Human embryonic kidney cells (HEK293T),immortalized liver cells (L02) and human HCC cell lines including HepG2, MHCCLM3, MHCC97H, MHCC97L, PLC, HuH7 and Bel-7402 were cultured in Dulbecco’s modified Eagle’s medium with 10% fetal bovine serum at 37°C in a humidified atmosphere containing 5% CO2. Paired HCC and adjacent non-tumor liver tissues were collected from patients undergoing liver transplantation (LT) or partial hepatectomy at The First Affiliated Hospital, School of Medicine, Zhejiang University (Hangzhou, P.R. China). Written informed consent was obtained from each patient. A total of 125 patients had a clear histologic diagnosis of HCC with complete clinicopathological data, and all patients were closely followed up for survival analysis. None of the patients received radiotherapy or chemotherapy before surgery. All patients received the same anti-cancer treatment after operation. All sample data were obtained from the clinical and pathologic records and are summarized in Additional file1: Table S1.
miR-503 mimic, miR-503 inhibitor and the respective control RNA (referred to as NC) were used for the transient gain- and loss-of-function study. The small interfering RNA (siRNA) targeting human cyclin D3 (GenBank Access. No. NM_001136017) and E2F3 (NM_001949) transcripts were designated siCCND3 and siE2F3 respectively. The NC for miR-503 mimic, miR-503 inhibitor and siRNA was non-homologous to any human genome sequence. For the in vivo and in vitro tumorigenicity assay, all nucleotides with 2′-O-methyl modification were used. All the RNA oligoribonucleotides (Additional file2: Table S2) were purchased from Genepharma (Shanghai, China). All oligoribonucleotides used in this study are shown in Additional file2: Table S2.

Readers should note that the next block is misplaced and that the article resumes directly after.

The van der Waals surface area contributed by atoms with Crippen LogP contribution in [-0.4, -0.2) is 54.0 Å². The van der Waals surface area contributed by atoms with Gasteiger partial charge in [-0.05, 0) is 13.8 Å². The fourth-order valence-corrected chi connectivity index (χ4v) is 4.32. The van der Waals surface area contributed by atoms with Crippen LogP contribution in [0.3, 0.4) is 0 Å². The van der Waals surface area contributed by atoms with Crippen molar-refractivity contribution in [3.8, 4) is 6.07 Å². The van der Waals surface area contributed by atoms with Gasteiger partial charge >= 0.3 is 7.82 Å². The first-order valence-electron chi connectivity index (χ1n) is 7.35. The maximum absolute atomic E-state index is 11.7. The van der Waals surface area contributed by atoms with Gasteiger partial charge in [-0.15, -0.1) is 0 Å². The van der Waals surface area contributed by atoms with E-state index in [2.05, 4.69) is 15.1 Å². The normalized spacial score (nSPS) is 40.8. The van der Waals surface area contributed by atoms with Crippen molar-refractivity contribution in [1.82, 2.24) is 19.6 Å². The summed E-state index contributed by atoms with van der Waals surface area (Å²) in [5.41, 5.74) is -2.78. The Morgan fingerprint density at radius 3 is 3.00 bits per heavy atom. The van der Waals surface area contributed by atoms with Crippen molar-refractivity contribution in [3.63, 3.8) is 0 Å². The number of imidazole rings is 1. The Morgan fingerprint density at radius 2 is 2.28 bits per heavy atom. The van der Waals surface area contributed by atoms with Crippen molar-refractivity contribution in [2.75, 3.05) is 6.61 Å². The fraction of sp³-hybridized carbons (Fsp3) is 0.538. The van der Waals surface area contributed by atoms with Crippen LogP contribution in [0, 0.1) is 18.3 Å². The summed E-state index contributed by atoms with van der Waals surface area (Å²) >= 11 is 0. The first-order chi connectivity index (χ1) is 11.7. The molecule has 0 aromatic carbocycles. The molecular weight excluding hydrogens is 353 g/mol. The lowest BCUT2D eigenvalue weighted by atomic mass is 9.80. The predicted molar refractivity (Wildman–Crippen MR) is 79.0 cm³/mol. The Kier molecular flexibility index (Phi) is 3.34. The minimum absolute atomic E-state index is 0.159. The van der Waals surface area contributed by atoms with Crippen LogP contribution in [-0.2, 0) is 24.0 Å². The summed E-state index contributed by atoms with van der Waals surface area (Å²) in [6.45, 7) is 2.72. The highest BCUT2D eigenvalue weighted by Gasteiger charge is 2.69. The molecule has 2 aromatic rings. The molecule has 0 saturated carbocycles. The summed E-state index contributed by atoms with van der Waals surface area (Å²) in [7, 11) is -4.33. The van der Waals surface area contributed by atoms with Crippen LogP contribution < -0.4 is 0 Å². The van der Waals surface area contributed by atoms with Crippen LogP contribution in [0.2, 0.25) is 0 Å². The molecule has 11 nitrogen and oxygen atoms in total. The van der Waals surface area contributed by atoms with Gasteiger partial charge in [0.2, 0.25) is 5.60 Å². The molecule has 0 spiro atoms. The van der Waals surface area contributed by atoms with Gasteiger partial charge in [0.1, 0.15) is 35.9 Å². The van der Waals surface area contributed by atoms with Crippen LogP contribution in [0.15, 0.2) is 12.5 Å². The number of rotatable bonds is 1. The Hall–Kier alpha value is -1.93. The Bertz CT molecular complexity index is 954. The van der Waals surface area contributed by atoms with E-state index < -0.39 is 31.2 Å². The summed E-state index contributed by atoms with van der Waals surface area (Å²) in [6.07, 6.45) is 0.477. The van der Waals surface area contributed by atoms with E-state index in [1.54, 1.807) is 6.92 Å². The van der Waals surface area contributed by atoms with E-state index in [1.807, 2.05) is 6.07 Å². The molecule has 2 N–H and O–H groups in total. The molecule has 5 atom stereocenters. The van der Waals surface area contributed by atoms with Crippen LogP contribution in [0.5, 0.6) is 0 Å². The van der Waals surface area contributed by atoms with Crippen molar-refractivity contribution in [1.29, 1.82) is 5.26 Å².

RNA extraction and quantitative reverse transcriptase polymerase chain reaction (qRT-PCR)
Total RNA from cell lines and clinical samples was isolated using the mirVana miRNA isolation kit (Ambion). Quantitative reverse transcriptase polymerase chain (qRT-PCR) was performed to evaluate the expression level of miR-503 in various cell lines and clinical samples and the expression of cyclin D3 and E2F3 in transfected cells. RNA was reverse transcribed using One Step PrimeScript miRNA cDNA Synthesis Kit (TaKaRa, Japan). The cDNA was then quantified by real-time RT-PCR using SYBR Premix Ex Taq (TaKaRa, Japan). All PCR reactions were performed using the ABI7500 system (Applied Biosystems, CA, USA). RNU6B or glyceraldehyde 3-phosphate dehydrogenase (GAPDH) was used as an internal control, and miR-503 expression values were normalized to RNU6B. All primers used are listed in Additional file2: Table S2.